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Q. What bacteria causes athlete's foot?

Athlete’s foot is not caused by bacteria. It is caused by tinea, a fungus that also can give you jock itch and ringworm. You can catch it from another person, from animals or wet surfaces such as the floors of public showers.

Athlete’s foot symptoms include dry skin, itching, burning, scaling, inflammation, and blisters. If blisters break, tissue becomes exposed and this can be painful.

Athlete's foot usually shows up between the toes, especially the last two toes. Tinea thrives on feet because they are usually in shoes, which are perfect for fungus — they are warm, dark and humid.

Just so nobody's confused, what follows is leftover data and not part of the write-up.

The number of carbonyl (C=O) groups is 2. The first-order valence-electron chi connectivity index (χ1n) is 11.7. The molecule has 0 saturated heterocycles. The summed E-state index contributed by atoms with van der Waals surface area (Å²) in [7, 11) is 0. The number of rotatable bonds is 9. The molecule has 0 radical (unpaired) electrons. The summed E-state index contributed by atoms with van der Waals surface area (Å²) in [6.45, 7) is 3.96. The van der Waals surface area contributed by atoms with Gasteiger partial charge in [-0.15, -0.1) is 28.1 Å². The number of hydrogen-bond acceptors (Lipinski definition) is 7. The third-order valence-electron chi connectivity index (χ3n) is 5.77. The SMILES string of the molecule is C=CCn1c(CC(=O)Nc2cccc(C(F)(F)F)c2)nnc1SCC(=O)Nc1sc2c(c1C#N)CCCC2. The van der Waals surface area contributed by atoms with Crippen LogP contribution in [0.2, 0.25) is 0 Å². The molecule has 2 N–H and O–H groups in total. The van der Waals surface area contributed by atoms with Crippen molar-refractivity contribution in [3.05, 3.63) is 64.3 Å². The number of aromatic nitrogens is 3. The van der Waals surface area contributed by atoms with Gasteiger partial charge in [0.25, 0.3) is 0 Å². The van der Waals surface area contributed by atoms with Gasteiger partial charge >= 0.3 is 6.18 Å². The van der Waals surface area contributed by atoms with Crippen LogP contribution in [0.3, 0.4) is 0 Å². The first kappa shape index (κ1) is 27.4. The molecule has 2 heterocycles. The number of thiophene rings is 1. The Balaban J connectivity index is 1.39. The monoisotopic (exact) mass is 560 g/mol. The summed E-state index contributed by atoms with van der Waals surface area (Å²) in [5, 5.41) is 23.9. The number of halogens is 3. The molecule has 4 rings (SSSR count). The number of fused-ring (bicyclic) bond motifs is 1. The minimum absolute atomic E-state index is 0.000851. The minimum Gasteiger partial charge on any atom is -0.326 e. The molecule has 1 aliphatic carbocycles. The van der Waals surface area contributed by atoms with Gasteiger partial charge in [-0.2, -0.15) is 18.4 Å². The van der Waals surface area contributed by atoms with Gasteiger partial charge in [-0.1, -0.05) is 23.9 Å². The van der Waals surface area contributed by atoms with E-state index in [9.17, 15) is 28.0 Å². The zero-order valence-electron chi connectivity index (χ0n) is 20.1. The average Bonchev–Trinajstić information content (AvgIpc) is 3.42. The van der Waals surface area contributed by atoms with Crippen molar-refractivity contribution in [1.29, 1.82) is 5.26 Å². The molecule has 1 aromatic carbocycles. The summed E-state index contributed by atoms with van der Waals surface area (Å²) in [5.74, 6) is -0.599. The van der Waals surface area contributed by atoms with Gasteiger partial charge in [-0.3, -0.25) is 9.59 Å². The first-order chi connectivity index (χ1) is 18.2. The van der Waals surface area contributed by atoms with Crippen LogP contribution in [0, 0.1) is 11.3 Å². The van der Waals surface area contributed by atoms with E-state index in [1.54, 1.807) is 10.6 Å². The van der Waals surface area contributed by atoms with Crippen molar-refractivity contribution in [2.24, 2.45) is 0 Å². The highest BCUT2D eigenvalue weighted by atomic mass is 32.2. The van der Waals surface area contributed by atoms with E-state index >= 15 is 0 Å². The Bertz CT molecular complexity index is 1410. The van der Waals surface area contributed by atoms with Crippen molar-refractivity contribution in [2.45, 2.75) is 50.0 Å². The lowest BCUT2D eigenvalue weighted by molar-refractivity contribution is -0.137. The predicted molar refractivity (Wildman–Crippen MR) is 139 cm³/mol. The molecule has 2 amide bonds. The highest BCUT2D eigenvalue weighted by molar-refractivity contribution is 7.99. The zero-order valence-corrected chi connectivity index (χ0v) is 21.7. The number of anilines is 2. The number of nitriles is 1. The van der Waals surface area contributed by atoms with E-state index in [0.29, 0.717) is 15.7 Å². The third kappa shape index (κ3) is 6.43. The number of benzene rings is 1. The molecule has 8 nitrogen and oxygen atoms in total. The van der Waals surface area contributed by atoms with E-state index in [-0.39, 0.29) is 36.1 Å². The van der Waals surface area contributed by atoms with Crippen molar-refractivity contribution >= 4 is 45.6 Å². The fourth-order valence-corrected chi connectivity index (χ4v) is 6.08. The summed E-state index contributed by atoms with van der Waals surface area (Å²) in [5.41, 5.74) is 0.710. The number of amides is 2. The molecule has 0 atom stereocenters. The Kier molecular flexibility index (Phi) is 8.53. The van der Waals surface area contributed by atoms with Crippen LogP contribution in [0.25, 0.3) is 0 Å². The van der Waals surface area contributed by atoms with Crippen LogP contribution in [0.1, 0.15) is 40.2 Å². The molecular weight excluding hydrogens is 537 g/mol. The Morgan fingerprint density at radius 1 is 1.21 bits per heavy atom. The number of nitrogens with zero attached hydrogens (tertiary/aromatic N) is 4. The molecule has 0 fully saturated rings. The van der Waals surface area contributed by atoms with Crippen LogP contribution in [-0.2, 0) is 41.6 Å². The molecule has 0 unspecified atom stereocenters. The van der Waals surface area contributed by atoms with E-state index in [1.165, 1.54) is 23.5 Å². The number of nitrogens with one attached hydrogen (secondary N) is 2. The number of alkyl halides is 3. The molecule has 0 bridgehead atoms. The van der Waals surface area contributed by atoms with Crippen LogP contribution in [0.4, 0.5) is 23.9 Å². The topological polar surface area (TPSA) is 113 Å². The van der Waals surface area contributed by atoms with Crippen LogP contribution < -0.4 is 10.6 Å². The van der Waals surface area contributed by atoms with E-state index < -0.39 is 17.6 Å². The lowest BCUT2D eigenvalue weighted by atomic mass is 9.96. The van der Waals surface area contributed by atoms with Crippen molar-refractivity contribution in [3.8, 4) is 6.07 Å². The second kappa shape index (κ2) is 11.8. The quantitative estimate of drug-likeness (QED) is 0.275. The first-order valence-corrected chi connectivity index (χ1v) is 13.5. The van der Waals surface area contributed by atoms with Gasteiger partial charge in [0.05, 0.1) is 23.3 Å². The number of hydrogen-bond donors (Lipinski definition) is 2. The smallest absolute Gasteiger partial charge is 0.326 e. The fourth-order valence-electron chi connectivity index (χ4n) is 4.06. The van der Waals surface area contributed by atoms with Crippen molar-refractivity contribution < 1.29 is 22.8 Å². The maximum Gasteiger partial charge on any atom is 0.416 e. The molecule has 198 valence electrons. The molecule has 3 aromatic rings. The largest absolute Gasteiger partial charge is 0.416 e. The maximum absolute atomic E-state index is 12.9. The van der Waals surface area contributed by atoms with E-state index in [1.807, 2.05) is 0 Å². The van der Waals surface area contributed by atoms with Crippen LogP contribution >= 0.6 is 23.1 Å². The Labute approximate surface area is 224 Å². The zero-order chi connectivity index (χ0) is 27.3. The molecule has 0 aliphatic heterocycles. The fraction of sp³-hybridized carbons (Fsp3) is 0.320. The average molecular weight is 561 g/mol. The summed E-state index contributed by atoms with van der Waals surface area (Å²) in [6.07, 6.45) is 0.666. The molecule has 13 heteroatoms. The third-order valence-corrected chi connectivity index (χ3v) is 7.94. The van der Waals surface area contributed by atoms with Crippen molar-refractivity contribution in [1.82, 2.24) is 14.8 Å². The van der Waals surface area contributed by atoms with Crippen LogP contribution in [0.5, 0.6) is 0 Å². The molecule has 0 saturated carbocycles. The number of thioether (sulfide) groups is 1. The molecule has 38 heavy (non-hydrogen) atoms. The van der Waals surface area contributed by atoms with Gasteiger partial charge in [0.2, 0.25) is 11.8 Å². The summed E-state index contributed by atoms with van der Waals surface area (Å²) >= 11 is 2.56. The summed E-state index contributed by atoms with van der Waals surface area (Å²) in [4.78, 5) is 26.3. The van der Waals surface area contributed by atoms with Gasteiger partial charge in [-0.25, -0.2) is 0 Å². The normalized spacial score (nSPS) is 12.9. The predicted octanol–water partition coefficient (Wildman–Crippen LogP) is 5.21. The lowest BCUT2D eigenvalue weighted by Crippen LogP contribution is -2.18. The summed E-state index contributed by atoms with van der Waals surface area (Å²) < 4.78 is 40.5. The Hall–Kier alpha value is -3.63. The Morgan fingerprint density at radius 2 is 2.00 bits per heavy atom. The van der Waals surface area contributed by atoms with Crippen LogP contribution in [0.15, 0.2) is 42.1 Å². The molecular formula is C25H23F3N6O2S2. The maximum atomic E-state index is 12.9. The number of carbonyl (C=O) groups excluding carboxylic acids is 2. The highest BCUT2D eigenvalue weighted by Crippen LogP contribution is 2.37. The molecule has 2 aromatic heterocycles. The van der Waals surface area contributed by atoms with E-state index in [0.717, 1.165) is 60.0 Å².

The fungus can spread on the feet. It can also travel to other parts of the body if you scratch your feet and then touch elsewhere.

For a mild case of athlete’s foot, your doctor may recommend an over-the-counter or prescription preparation. There are antifungal sprays, powders, creams and lotions. If you have a severe case of athlete’s foot, your doctor may prescribe an oral medication. 

 

Fred Cicetti

Fred Cicetti is a freelance writer who specializes in health. He has been writing professionally since 1963. 

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